Revenues flat YoY
Juniper Networks’ (JNPR) Routing Business Unit revenues for 1Q16 were $504 million. They were flat YoY (year-over-year) and fell 22% QoQ (quarter-over-quarter). The company’s YoY growth in its Cloud and Cable Providers segment was offset by a decline in the telecom market. The QoQ decline was primarily due to the decline in the telecom and cable markets, partially offset by the growth in cloud providers.
Juniper’s CEO (chief executive officer) Rami Rahim stated, “In routing, we saw solid growth from our cloud customers, as they continue to build out their networks to cope with significant IP traffic growth. Our PTX ExpressPlus product, which began shipping late last quarter, are already seeing strong interest from a number of customers, including several going through beta cycles, as well as several important design wins.”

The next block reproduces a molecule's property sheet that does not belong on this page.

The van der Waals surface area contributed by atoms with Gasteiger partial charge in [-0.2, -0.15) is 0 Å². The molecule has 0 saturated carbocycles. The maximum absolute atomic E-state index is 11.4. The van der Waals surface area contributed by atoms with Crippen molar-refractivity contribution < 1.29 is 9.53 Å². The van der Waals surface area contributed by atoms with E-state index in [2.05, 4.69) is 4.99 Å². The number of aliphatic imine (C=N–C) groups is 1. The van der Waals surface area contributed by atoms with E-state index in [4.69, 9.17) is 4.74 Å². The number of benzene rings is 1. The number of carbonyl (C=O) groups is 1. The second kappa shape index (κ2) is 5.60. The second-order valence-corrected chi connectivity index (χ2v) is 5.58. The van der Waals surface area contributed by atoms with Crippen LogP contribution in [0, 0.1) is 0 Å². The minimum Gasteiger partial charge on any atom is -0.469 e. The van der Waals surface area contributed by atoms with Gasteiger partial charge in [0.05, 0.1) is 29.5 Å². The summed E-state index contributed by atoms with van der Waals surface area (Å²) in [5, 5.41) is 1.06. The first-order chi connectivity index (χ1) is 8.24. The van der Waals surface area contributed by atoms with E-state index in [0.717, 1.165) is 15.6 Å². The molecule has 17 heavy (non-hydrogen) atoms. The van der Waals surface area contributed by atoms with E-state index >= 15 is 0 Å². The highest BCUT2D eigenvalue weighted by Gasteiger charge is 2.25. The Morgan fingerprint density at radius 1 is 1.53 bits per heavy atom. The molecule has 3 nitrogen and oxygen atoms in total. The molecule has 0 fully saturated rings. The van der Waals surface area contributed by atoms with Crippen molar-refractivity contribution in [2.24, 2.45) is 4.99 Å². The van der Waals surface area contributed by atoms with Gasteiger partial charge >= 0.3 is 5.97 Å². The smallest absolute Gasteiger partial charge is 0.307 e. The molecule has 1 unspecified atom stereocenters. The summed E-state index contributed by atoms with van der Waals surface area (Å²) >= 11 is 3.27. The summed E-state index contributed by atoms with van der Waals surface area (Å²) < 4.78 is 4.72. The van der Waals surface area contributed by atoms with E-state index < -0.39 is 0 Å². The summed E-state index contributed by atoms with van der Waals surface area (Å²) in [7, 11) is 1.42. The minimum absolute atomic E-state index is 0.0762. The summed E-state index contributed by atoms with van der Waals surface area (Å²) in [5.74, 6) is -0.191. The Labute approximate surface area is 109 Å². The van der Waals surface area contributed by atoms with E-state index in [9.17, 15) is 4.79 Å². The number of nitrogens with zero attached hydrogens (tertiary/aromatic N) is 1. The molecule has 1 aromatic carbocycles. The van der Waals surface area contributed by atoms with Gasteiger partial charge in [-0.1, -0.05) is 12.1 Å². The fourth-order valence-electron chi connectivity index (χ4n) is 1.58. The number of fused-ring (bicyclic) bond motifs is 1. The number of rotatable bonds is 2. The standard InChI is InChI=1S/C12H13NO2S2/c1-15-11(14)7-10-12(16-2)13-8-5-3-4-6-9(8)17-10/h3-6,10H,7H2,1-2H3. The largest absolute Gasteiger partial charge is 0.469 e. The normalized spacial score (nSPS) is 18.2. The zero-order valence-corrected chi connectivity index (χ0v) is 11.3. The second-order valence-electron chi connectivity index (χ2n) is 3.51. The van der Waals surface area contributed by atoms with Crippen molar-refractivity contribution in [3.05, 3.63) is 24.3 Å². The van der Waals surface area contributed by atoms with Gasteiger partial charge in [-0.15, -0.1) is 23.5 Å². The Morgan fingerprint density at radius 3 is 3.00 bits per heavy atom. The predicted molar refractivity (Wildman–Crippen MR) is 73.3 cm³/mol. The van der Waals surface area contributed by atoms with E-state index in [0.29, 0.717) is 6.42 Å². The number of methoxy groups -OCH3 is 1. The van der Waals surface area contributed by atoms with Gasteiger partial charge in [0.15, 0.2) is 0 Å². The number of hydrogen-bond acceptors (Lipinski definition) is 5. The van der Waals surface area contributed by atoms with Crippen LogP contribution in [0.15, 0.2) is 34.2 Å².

Competition in core routers
Historically, Cisco Systems (CSCO) and Juniper Networks have controlled the core router space with a combined market share of more than 80%. But this scenario changed with the re-entry of Europe’s Alcatel-Lucent (ALU) into this segment.
At the same time, Alcatel-Lucent’s market share in edge routing has grown to 24%. The company edged out Juniper Networks (JNPR) to become the number-two vendor in this segment in 2010, despite entering the market in 2003. Alcatel-Lucent can use this platform as leverage to increase its market share in the core router space as well. Notably, Alcatel-Lucent was acquired by Europe’s (EFA) Nokia (NOK) in 2015.
A router is connected to a minimum of two networks. It basically decides which way to send each information packet, based on the understanding of the networks. A router is located at a gateway and is generally part of a network switch. An edge router interfaces with an ATM (asynchronous transfer mode) network.
Next, let’s see how Juniper’s data center growth drove its switching revenue.